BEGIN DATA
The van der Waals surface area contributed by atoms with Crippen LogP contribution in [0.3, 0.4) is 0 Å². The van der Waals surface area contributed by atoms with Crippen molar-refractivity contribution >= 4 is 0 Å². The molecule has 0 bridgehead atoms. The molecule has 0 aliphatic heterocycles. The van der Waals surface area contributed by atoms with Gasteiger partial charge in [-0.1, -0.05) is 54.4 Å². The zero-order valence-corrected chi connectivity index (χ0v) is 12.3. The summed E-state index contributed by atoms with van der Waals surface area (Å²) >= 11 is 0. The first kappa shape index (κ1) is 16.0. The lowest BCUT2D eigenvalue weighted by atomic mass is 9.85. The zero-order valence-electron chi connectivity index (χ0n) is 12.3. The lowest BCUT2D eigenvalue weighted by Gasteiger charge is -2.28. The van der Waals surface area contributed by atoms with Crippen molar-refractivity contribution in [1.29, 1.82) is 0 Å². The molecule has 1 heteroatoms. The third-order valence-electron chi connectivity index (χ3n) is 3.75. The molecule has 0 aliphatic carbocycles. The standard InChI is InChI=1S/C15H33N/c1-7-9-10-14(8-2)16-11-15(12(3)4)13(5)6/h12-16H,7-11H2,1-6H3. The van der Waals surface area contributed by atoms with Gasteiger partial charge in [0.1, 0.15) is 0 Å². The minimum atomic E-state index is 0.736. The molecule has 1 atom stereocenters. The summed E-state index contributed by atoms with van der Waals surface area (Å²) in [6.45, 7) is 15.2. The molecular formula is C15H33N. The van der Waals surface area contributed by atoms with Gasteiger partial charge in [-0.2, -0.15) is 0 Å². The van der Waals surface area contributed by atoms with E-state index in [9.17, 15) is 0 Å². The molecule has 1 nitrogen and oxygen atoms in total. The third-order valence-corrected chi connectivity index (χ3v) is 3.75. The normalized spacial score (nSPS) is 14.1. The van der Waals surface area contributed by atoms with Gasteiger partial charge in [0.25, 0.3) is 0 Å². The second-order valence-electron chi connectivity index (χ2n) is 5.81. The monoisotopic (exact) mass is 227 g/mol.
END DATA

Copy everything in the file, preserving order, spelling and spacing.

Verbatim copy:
The van der Waals surface area contributed by atoms with Crippen LogP contribution in [0.3, 0.4) is 0 Å². The van der Waals surface area contributed by atoms with Crippen molar-refractivity contribution >= 4 is 0 Å². The molecule has 0 bridgehead atoms. The molecule has 0 aliphatic heterocycles. The van der Waals surface area contributed by atoms with Gasteiger partial charge in [-0.1, -0.05) is 54.4 Å². The zero-order valence-corrected chi connectivity index (χ0v) is 12.3. The summed E-state index contributed by atoms with van der Waals surface area (Å²) >= 11 is 0. The first kappa shape index (κ1) is 16.0. The lowest BCUT2D eigenvalue weighted by atomic mass is 9.85. The zero-order valence-electron chi connectivity index (χ0n) is 12.3. The lowest BCUT2D eigenvalue weighted by Gasteiger charge is -2.28. The van der Waals surface area contributed by atoms with Crippen molar-refractivity contribution in [1.29, 1.82) is 0 Å². The molecule has 1 heteroatoms. The third-order valence-electron chi connectivity index (χ3n) is 3.75. The molecule has 0 aliphatic carbocycles. The standard InChI is InChI=1S/C15H33N/c1-7-9-10-14(8-2)16-11-15(12(3)4)13(5)6/h12-16H,7-11H2,1-6H3. The van der Waals surface area contributed by atoms with Gasteiger partial charge in [0.1, 0.15) is 0 Å². The minimum atomic E-state index is 0.736. The molecule has 1 atom stereocenters. The summed E-state index contributed by atoms with van der Waals surface area (Å²) in [6.45, 7) is 15.2. The molecular formula is C15H33N. The van der Waals surface area contributed by atoms with Gasteiger partial charge in [-0.2, -0.15) is 0 Å². The van der Waals surface area contributed by atoms with E-state index in [9.17, 15) is 0 Å². The molecule has 1 nitrogen and oxygen atoms in total. The third-order valence-corrected chi connectivity index (χ3v) is 3.75. The normalized spacial score (nSPS) is 14.1. The van der Waals surface area contributed by atoms with Gasteiger partial charge in [0.25, 0.3) is 0 Å². The second-order valence-electron chi connectivity index (χ2n) is 5.81. The monoisotopic (exact) mass is 227 g/mol.